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Travel Risk Assessment 

  • Identify potential travel risks and security risks, how to reduce or avoid them, and how to respond to emergencies when they occur.
  • Register with iJET/Worldcue to get real-time intelligence, notices, and alerts via email about political unrest, natural disasters, and health warnings as well as information about required immunizations, entry/exit, safety and security, transportation, weather, communications.
  • Review State Department information sheets and travel warnings and discuss with participants to identify potential travel risks and emergencies that may arise.
  • Agree on an emergency communications plan; consider establishing a “buddy system.”
  • Agree on guidelines for handling emergencies and contacting parents and family members.
  • Make certain that all participants register for travel insurance.
  • Know how to contact local law enforcement authorities.
  • Transportation from one site to another.
  • Know how to contact the local US Embassy/Consulate.

Emergency Response 
  • How will you respond to hospitalization for injury or illness; rape, sexual assault, or physical assault; crime; severe psychological problems; or civil unrest, terrorist attacks, or outbreak of war.
  • Know how to seek appropriate medical care (medical emergency) or a safe location.
  • Notify the Travel Assist Provider AXA Assistance of your location and status. 24/7 Travel and Medical Assistance Emergency contact numbers:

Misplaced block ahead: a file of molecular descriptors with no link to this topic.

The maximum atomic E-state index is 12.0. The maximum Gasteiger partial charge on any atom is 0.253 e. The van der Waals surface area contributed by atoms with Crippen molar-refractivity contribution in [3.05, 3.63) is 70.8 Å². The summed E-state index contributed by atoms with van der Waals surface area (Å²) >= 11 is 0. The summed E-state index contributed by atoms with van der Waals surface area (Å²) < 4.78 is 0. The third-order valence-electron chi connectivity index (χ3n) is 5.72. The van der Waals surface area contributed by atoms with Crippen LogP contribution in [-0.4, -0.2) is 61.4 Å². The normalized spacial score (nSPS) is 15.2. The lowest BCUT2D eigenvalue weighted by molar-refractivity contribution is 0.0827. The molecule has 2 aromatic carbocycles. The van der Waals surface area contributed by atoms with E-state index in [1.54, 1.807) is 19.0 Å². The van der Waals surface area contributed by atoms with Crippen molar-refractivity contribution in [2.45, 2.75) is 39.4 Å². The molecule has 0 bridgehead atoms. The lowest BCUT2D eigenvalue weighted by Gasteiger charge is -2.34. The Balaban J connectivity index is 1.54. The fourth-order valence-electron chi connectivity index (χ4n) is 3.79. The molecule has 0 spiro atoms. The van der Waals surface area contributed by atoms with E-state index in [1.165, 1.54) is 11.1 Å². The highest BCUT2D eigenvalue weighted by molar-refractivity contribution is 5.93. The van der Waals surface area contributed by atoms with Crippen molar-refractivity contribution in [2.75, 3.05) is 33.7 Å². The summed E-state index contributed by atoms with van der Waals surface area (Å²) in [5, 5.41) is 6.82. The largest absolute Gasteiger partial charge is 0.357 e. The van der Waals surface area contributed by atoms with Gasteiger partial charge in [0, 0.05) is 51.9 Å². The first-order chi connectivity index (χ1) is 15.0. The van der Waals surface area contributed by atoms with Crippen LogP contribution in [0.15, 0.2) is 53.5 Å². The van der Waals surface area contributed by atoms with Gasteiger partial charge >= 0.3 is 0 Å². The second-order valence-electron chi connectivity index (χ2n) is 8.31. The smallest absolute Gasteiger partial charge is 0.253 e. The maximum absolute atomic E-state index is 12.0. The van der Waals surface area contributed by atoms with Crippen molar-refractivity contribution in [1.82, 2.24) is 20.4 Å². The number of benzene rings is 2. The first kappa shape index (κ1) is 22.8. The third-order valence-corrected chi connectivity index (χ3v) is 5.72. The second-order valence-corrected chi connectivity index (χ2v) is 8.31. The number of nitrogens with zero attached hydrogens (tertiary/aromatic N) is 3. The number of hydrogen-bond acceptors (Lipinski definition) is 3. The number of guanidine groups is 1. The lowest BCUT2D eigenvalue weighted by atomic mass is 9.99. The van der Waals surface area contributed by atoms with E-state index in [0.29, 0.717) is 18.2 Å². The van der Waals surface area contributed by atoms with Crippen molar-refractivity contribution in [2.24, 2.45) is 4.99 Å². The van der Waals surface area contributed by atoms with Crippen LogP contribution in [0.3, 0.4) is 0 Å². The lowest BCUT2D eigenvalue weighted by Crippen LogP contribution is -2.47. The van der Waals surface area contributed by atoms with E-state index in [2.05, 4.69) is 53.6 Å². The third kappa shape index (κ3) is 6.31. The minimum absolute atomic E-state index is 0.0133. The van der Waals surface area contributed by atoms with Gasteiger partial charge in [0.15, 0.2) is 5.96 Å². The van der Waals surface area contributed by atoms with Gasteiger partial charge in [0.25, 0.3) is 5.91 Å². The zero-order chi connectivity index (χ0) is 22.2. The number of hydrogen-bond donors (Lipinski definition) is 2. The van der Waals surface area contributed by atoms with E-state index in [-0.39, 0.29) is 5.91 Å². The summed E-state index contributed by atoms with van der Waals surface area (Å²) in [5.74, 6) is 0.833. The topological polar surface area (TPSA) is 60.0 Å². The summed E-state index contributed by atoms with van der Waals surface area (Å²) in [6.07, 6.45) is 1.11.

Tel. +1.630.694.9804 (From anywhere in the world, collect.)
              Tel. 855.327.1420 (From U.S. and Canada)
  • Notify the Risk Management office and your department of your location and status. Risk Management office:
              Tel. (951) 827-5528
              Fax: (951) 827-5122
  • The Travel Insurance provider and Risk Management will assist and coordinate emergency action as required, including notifying the State Department or local authorities.

Emergency Contact with Family
  • Travel leaders should not make direct, initial contact with family members without student’s permission.
  • When possible, students should communicate with their parents when emergencies arise.
  • Do not presume that a student’s parents are the listed emergency contact.
  • Travel leaders should contact their department if a student is ill or injured, even if it’s not an emergency, so the department and University are not caught off guard if contacted by parents.
  • If a student is ill or injured abroad, the student should be encouraged to inform their parents, but this disclosure is ultimately up to the student.
  • Travel leaders may choose to inform emergency contacts about a potential emergency abroad without the student’s express permission, if the student is unable to speak for him or herself; the student has been missing for more than 24 hours; the student is perceived to be a danger to themselves or others; or when a significant health, safety, or security incident has occurred that affects the entire program.
Report Injuries, Accidents & Property Losses Immediately

Auto Accidents
Bodily Injury
Employee Injury & Illness
Near Misses
Property Damage
3rd Party